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RFC7567 - IETF Recommendations Regarding Active Queue Management
This memo presents recommendations to the Internet community concerning measures to improve and preserve Internet performance. It presents a strong recommendation for testing, standardization, and widespread deployment of active queue management (AQM) in network devices to improve the performance of today's Internet. It also urges a concerted effort of research, measurement, and ultimate deployment of AQM mechanisms to protect the Internet from flows that are not sufficiently responsive to congestion notification.
Based on 15 years of experience and new research, this document replaces the recommendations of RFC 2309.
RFC7806 - On Queuing, Marking, and Dropping
This note discusses queuing and marking/dropping algorithms. While these algorithms may be implemented in a coupled manner, this note argues that specifications, measurements, and comparisons should decouple the different algorithms and their contributions to system behavior.
RFC7928 - Characterization Guidelines for Active Queue Management (AQM)
Unmanaged large buffers in today's networks have given rise to a slew of performance issues. These performance issues can be addressed by some form of Active Queue Management (AQM) mechanism, optionally in combination with a packet-scheduling scheme such as fair queuing. This document describes various criteria for performing characterizations of AQM schemes that can be used in lab testing during development, prior to deployment.
RFC8033 - Proportional Integral Controller Enhanced (PIE): A Lightweight Control Scheme to Address the Bufferbloat Problem
Bufferbloat is a phenomenon in which excess buffers in the network cause high latency and latency variation. As more and more interactive applications (e.g., voice over IP, real-time video streaming, and financial transactions) run in the Internet, high latency and latency variation degrade application performance. There is a pressing need to design intelligent queue management schemes that can control latency and latency variation, and hence provide desirable quality of service to users.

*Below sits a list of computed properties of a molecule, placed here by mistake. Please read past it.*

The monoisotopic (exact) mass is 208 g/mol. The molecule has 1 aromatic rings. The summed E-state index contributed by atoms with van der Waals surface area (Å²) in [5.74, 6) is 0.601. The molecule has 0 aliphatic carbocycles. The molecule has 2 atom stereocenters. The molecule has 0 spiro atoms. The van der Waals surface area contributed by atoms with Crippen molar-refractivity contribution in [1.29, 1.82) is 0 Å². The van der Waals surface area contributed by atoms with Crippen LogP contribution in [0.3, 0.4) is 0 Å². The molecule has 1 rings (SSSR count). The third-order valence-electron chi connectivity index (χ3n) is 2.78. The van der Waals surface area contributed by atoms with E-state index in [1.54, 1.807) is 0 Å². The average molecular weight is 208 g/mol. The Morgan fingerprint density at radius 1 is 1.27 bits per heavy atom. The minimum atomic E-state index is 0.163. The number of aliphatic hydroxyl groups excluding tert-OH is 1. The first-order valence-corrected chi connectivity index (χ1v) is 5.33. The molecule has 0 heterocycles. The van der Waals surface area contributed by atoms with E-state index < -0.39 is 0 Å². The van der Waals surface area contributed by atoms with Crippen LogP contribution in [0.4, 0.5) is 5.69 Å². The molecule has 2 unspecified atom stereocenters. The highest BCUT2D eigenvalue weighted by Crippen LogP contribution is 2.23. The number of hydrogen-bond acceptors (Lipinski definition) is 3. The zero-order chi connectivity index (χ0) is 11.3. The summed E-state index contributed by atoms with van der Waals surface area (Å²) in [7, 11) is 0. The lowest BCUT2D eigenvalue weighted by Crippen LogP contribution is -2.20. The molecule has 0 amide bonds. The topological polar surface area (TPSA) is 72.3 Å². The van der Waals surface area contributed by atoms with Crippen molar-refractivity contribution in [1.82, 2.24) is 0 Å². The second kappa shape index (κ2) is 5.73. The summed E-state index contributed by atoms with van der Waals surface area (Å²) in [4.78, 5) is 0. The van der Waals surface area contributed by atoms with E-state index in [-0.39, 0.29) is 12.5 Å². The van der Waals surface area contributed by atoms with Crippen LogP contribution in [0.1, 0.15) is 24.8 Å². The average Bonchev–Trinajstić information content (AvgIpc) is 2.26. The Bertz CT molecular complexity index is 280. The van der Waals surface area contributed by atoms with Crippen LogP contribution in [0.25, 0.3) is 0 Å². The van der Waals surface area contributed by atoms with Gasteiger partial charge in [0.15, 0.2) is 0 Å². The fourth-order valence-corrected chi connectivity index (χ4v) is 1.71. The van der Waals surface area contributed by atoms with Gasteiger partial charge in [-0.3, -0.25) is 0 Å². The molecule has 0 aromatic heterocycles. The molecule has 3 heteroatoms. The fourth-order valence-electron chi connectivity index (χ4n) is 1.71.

This document presents a lightweight active queue management design called "PIE" (Proportional Integral controller Enhanced) that can effectively control the average queuing latency to a target value. Simulation results, theoretical analysis, and Linux testbed results have shown that PIE can ensure low latency and achieve high link utilization under various congestion situations. The design does not require per-packet timestamps, so it incurs very little overhead and is simple enough to implement in both hardware and software.
RFC8034 - Active Queue Management (AQM) Based on Proportional Integral Controller Enhanced PIE) for Data-Over-Cable Service Interface Specifications (DOCSIS) Cable Modems
Cable modems based on Data-Over-Cable Service Interface Specifications (DOCSIS) provide broadband Internet access to over one hundred million users worldwide. In some cases, the cable modem connection is the bottleneck (lowest speed) link between the customer and the Internet. As a result, the impact of buffering and bufferbloat in the cable modem can have a significant effect on user experience. The CableLabs DOCSIS 3.1 specification introduces requirements for cable modems to support an Active Queue Management (AQM) algorithm that is intended to alleviate the impact that buffering has on latency-sensitive traffic, while preserving bulk throughput performance. In addition, the CableLabs DOCSIS 3.0 specifications have also been amended to contain similar requirements. This document describes the requirements on AQM that apply to DOCSIS equipment, including a description of the "DOCSIS-PIE" algorithm that is required on DOCSIS 3.1 cable modems.
RFC8087 - The Benefits of Using Explicit Congestion Notification (ECN)
The goal of this document is to describe the potential benefits of applications using a transport that enables Explicit Congestion Notification (ECN). The document outlines the principal gains in terms of increased throughput, reduced delay, and other benefits when ECN is used over a network path that includes equipment that supports Congestion Experienced (CE) marking. It also discusses challenges for successful deployment of ECN. It does not propose new algorithms to use ECN nor does it describe the details of implementation of ECN in endpoint devices (Internet hosts), routers, or other network devices.